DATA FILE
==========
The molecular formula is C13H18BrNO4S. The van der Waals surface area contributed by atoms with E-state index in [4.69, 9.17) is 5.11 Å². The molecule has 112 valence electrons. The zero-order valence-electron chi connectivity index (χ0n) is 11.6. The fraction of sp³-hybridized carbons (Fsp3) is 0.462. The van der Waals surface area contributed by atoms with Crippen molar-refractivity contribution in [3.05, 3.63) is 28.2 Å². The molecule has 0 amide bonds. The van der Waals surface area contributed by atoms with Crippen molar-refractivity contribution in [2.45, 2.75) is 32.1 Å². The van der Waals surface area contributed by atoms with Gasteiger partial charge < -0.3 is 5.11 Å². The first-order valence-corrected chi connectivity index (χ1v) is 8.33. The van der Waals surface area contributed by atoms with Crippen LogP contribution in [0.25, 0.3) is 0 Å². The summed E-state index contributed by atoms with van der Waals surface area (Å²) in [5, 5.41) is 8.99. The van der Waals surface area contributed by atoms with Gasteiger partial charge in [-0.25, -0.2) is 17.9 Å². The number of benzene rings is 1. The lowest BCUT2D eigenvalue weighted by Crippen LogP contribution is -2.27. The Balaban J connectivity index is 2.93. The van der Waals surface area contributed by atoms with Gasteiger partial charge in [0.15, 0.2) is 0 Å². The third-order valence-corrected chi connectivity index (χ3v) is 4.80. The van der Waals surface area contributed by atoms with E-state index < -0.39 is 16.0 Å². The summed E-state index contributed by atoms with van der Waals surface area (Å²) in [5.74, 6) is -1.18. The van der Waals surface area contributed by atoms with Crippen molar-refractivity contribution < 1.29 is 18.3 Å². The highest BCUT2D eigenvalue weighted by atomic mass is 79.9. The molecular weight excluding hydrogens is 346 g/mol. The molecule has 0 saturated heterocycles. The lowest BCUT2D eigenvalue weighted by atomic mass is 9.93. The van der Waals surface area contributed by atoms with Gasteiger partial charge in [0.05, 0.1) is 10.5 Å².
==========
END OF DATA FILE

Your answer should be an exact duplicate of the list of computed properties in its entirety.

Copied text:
The molecular formula is C13H18BrNO4S. The van der Waals surface area contributed by atoms with E-state index in [4.69, 9.17) is 5.11 Å². The molecule has 112 valence electrons. The zero-order valence-electron chi connectivity index (χ0n) is 11.6. The fraction of sp³-hybridized carbons (Fsp3) is 0.462. The van der Waals surface area contributed by atoms with Crippen molar-refractivity contribution in [3.05, 3.63) is 28.2 Å². The molecule has 0 amide bonds. The van der Waals surface area contributed by atoms with Crippen molar-refractivity contribution in [2.45, 2.75) is 32.1 Å². The van der Waals surface area contributed by atoms with Gasteiger partial charge < -0.3 is 5.11 Å². The first-order valence-corrected chi connectivity index (χ1v) is 8.33. The van der Waals surface area contributed by atoms with Crippen LogP contribution in [0.25, 0.3) is 0 Å². The summed E-state index contributed by atoms with van der Waals surface area (Å²) in [5, 5.41) is 8.99. The van der Waals surface area contributed by atoms with Gasteiger partial charge in [-0.25, -0.2) is 17.9 Å². The number of benzene rings is 1. The lowest BCUT2D eigenvalue weighted by Crippen LogP contribution is -2.27. The Balaban J connectivity index is 2.93. The van der Waals surface area contributed by atoms with Gasteiger partial charge in [0.15, 0.2) is 0 Å². The third-order valence-corrected chi connectivity index (χ3v) is 4.80. The van der Waals surface area contributed by atoms with E-state index < -0.39 is 16.0 Å². The summed E-state index contributed by atoms with van der Waals surface area (Å²) in [5.74, 6) is -1.18. The van der Waals surface area contributed by atoms with Crippen molar-refractivity contribution < 1.29 is 18.3 Å². The highest BCUT2D eigenvalue weighted by atomic mass is 79.9. The molecular weight excluding hydrogens is 346 g/mol. The molecule has 0 saturated heterocycles. The lowest BCUT2D eigenvalue weighted by atomic mass is 9.93. The van der Waals surface area contributed by atoms with Gasteiger partial charge in [0.05, 0.1) is 10.5 Å².